The microscope is a somewhat intimidating machine that we often associate with scientists. In reality it offers a simple optical tool, which extends our creative vision into new areas! We will see new landscapes of color and texture that exist only on the wing of an insect! In order to enter this new land we will need only a few simple tools. These tools are surprisingly affordable and accessible.
A simple student grade microscope will suit most photographic needs. There are several characteristics we will want to look for: Monocular design with standard replaceable eyepieces, smooth focusing, and a mechanical stage. The stage can be purchased separately and added later. Rack and pinion focus is a sign of sufficient quality for our needs. Although stereomicroscopes can be adapted for photography, they usually do not offer the larger magnifications of a monocular design.
The microscope is attached to the camera with a simple adapter available at Surplus Shed or other photo retailers. The adapter has two pieces, one fits on the scope and the other on the camera. The microscope eyepiece will fit into the camera adapter. Once the two pieces of the adapter are attached to the camera and the microscope these two pieces connect to each other.
The lens near the microscope stage is called the objective; the lens near your eye is the eyepiece. The stage is where we will put our subject. The least powerful objectives are the easiest to work with. This is because the 4X lens is in focus at a distance of at least several millimeters from the subject. This relief from the subject gives us room to light! The 40X lens is in focus almost on top of the subject; it can only be used with prepared slides and transmitted light. Although this can be an interesting environment to photograph, it presents difficulties beyond the scope of this article. There are several different types of lenses available for the microscope.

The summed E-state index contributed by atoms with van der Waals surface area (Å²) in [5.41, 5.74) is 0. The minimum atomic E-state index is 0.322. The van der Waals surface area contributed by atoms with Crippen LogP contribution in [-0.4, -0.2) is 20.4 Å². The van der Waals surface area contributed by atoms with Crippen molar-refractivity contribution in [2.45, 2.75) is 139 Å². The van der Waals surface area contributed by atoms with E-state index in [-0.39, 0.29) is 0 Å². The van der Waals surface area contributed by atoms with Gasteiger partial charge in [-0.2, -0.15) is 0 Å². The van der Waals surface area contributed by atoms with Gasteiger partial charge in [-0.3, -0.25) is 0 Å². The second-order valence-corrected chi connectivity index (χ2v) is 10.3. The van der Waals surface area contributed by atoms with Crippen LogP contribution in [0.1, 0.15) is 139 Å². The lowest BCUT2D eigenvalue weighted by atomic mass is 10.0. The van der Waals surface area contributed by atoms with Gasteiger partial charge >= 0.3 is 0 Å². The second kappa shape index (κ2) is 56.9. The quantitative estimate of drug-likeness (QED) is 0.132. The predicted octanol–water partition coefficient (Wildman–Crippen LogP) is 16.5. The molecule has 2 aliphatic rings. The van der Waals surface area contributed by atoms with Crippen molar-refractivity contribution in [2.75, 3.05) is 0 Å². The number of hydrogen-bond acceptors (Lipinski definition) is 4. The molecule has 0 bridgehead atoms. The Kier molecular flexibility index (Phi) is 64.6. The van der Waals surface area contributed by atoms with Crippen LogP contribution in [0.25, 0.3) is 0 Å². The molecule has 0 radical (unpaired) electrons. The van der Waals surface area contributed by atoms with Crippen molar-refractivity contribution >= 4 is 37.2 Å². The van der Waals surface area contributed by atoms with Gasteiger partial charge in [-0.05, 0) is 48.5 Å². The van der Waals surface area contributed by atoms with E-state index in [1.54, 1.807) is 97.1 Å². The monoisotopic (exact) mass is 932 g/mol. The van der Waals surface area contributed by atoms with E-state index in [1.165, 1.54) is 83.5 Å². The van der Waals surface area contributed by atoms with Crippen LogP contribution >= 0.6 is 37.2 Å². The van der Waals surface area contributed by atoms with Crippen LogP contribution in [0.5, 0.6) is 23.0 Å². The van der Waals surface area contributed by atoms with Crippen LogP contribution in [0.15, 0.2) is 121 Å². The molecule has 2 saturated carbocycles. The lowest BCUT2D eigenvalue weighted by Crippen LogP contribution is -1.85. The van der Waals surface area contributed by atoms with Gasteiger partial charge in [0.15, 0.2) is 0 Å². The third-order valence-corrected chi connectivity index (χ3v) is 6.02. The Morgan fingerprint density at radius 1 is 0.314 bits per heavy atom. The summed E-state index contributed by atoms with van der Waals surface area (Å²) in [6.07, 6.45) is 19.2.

The eyepiece or ocular is the second piece of the optical equation. In order to discover the reproduction ratio of your system multiply the power of the objective (lenses are referred to by power not focal length) by the power of your eyepiece (8, 10 or 15X) then multiply this by the enlargement of your print (an 8X10 from a full frame DSLR, like my Kodak DCS Pro 14n would be an 8X enlargement). An 8X10 from a camera with a smaller chip, like the Canon 10D would be an even greater enlargement. You can see that it is easy to get an enlargement of several hundred times!
Your exposure is controlled by shutter speed or by power output on your strobes since microscope lenses donít have diaphragms. Your shutter speeds will likely be pretty long, around one-half second. As a consequence of the long exposure times the noise level can be pretty high. My current camera is the Kodak 14n, and the latest firmware for long exposure is a real help. When I had the Canon 10D it did a good job with these long exposures. Regardless of camera noise will be an issue. Using more light on your subject will reduce the problem, but it may produce too much heat.
About Author / Instructor / Photographer, John H. Siskin
In addition, he teaches studio lighting black and white photography at Los Angeles Mission College. His studio is in Reseda California and more of his work can be seen at www.siskinphoto.com
His work has been part of many exhibits. His photographs have been shown at the Brand Library, 2nd City Art Gallery, Haroldís Gallery, Farmani Gallery, and The Atelier. He has been a participant in the Valley Studio Tour several times.
John has published quite a number of technical articles about photography. His articles have appeared in Photo Techniques, View Camera, Studio Photography and others. He has written about photographic lighting, building lenses, framing, photographic lab work, building cameras, as well as some more speculative photographic subjects. Since he is so well versed in photographic subjects, he is often hired as a consultant by businesses.